[Album Review] Fully Completely
[Album Review] Day For Night
[Album Review] Trouble At The Henhouse
[Album Review] Live Between Us
[Album Review] Phantom Power
[Album Review] Music @ Work
[Album Review] In Violet Light
[Album Review] In Between Us
[DVD Review] That Night In Toronto
[Album Review] Yer Favourites
[Album Review] World Container
[Album Review] We Are the Same
[Album Review] Now for Plan A
[Blu-Ray Review] Bobcaygeon
[Album Review] Fully Completely Deluxe Edition
[Album Review] Man Machine Poem
[Blu-Ray Review] Long Time Running
[Blu-Ray Review] A National Celebration
[EP Review] Saskadelphia
[Book Review] The Never Ending Present | The Story Of Gord Downie And The Tragically Hip


  1. Great stuff Man. The Hip were rolling on album two and I’m not talking that kind of rolling which I’m sure there was. I still remember buying this album the day it came out with Tbone and flipping that album cover and going where is “Crack My Spine Like A Whip”? Dang.. but over all this album is soooo strong…
    Hip was getting noticed big time as I told Sarca I was going to leave my Hip story here this week but guess what there is no story. lol
    Reason being they came here shortly after the release of Road Apples back to our university and tickets sold out so fast that it was a no go to catch em this time.
    Damn it….

    Liked by 2 people

    1. The Tragically Whip. Haha! Thanks Deke for giving me the idea for an S&M style tribute band. All female except me as the singer. As Spinal Tap said, as long as I’m the one getting hurt, then there’s no harm done. I can wear an assless gimp suit and give the drummer a whip so she can whip my ass whenever I get too close to the drum riser while the guitarist electrocutes my balls with a cattle prod. It’s the best way to hit the high notes.


  2. Man, two 5/5’s from you two. That is impressive. I love the little stories about the songs and now it will help me understand those Canadian references as they would’ve been completely over my head. Great write-up sir!!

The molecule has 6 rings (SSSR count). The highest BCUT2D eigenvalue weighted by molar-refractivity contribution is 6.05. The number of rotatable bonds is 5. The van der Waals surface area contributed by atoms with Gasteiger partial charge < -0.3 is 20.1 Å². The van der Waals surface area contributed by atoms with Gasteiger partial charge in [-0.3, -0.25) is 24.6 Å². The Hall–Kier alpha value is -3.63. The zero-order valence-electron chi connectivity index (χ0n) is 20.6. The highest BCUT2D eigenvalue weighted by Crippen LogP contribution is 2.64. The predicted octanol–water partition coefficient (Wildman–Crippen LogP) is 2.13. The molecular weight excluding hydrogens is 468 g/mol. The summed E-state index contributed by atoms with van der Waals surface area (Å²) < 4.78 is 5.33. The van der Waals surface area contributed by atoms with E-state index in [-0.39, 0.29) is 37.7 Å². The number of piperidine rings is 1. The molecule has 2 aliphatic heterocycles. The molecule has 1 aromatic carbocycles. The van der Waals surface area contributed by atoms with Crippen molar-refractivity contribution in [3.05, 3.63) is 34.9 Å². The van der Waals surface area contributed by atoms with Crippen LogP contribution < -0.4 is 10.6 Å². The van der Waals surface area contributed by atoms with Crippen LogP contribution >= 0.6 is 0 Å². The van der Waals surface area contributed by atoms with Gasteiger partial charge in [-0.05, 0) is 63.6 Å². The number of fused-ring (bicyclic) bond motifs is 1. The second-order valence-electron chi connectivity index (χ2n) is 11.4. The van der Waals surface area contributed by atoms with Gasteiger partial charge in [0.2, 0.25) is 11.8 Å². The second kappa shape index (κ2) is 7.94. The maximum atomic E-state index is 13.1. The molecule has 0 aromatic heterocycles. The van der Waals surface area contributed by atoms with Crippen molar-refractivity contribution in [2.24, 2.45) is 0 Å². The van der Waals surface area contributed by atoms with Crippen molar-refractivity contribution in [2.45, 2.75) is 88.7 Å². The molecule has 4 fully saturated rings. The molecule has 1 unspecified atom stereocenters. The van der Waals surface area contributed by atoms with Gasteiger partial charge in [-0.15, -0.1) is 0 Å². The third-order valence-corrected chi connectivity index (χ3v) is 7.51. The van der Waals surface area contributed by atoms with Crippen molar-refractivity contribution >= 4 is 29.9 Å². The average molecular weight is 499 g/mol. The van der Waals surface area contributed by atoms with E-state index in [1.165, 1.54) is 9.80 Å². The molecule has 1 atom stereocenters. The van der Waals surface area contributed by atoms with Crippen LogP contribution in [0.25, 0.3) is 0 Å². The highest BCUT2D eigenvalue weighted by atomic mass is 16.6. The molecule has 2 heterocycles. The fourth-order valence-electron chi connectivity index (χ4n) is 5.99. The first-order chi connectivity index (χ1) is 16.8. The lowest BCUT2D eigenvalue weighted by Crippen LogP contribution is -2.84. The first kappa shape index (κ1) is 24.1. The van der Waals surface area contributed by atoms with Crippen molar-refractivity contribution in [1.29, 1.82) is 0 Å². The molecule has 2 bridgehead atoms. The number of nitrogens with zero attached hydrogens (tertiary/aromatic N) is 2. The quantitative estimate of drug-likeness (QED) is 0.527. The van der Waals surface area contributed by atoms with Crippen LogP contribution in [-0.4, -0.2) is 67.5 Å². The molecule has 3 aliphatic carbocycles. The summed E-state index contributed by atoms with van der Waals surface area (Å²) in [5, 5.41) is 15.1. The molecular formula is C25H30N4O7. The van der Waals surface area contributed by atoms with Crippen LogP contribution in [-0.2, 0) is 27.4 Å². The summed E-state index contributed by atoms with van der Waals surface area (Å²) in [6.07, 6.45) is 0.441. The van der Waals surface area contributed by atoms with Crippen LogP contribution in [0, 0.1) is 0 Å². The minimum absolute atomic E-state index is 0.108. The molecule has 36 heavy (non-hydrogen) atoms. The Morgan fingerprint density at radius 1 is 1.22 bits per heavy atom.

Liked by 1 person

  3. This is a great album, man – this was the one where I understood what you folks liked so much about The Hip. I love the tone of the guitars… and they really lock into a groove on here and I’ve always thought there was a wee bit of the Stones in that groove.

    I have a fondness for Bring It All Back. Twist My Arm if a favourite… Gord has all the swagger of a Canadian Jagger… and good shout about the Doorsyness of The Luxury. Very Riders… Long Time Running always hit me like a Keef Richards number. Especially those he done with the Stones. Even the blues licks… and I really like The Last of the Unplugged Gems as a closer. Perfect, man.

    Anyhoo, I’m (mostly) in agreement with your 5/5.

    Liked by 1 person

    1. Nice to see us sharing some common ground for a change, lol

      Yeah, I was just reading how in the early days they cover a lot of Stones and are definitely an inspiration. Good on us for picking up on that connection!

      Liked by 1 person

  4. I’ve fallen way behind on the hip reviews – so I appreciate the ‘Get more hip in ya’ section to keep linking me to the next one!
    I adore Cordelia, an absolute all-timer for me. Every time I pick up an electric, chances are, it’s going to be one of the first few tunes I play.
    And I’m quite partial to the fittingly named ‘Last of the Unplucked Gems’ as well – as our mutual friend Deke calls them, a late album gem if there ever was one!

    Liked by 1 person